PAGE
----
BlackBerry agrees to $4.7 billion buyout by Fairfax-led consortium

BlackBerry agrees to $4.7 billion buyout by Fairfax-led consortium
BlackBerry announced Monday it has agreed to a $4.7 billion buyout by a consortium of investors who plan to take the struggling Canadian smartphone maker private.

The company said in a statement that it has "signed a letter of intent agreement under which a consortium to be led by Fairfax Financial Holdings Limited has offered to acquire the company subject to due diligence."

Fairfax, a Canadian firm headed by billionaire Prem Watsa, is already BlackBerry's largest shareholder with approximately 10 percent of its shares. Watsa resigned from BlackBerry's board when it announced in August its intentions to search for a suitor.

Under the proposed deal the consortium would offer $9 for each outstanding share, and Fairfax would contribute its own shares in the transaction.

BlackBerry said its board of directors support the plan.

A firm deal, once due diligence is completed, is expected to be announced by November 4. It hinges also on the consortium obtaining financing.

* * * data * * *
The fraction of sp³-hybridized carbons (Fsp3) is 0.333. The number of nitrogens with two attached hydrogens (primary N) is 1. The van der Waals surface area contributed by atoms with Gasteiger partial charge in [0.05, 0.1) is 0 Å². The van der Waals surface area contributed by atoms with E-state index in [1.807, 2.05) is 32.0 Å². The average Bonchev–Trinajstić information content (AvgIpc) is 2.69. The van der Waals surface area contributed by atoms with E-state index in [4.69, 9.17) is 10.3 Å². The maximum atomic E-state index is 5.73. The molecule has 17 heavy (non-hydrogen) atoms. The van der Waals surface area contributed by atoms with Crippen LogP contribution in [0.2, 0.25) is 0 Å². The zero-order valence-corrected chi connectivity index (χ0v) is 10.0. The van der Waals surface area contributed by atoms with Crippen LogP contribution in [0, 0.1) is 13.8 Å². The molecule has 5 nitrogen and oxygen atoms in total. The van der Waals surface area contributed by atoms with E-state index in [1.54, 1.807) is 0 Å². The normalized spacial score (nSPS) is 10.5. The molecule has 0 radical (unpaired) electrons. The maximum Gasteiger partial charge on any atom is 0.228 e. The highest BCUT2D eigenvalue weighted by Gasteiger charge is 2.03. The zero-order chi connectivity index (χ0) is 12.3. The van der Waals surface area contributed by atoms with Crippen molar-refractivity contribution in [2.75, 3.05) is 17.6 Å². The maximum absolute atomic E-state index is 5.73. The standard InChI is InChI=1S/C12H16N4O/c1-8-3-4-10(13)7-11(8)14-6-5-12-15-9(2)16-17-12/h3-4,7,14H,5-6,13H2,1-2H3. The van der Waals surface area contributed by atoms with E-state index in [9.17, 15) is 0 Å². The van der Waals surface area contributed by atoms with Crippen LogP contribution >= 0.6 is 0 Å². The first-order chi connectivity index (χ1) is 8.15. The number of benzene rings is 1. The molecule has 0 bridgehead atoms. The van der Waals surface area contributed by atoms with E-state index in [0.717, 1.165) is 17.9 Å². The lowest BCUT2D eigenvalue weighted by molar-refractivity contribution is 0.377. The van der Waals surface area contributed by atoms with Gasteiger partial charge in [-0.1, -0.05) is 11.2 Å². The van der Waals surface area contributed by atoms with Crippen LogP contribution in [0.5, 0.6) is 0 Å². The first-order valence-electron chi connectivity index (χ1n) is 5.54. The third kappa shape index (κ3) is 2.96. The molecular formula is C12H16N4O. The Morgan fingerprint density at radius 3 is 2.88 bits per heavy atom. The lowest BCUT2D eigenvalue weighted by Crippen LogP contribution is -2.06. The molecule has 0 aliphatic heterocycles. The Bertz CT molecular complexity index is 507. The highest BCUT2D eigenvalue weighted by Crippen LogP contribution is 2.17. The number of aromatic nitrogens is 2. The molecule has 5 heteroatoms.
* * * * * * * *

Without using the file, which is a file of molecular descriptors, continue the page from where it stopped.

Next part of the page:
BlackBerry said it would continue a search for a possibly better suitor in the interim.

Markets halted trading of BlackBerry just prior to its announcement. Its stock price was down six percent to $8.23.

Analysts reacted with measured optimism.

"This is probably the best possible outcome of several unattractive options for BlackBerry," said analyst Jack Gold of J Gold Associates.

While BlackBerry helped create a culture of mobile users who were glued to the company's smartphones, many of those customers have since moved to Apple or other smartphone makers such as Samsung, mainly using Android.

On Friday, the company announced it was laying off 4,500 staff or one-third of its global workforce after a dismal launch of new smartphones earlier this year that were meant to revive BlackBerry.

It also said it expected to post a nearly $1 billion loss in the second quarter due to writedowns linked to poor sales of its Z10 smartphone, a device aimed specifically at competing against Apple and Android devices.

The company's highly-publicized launch of the BlackBerry 10 platform earlier this year failed to ignite sales.

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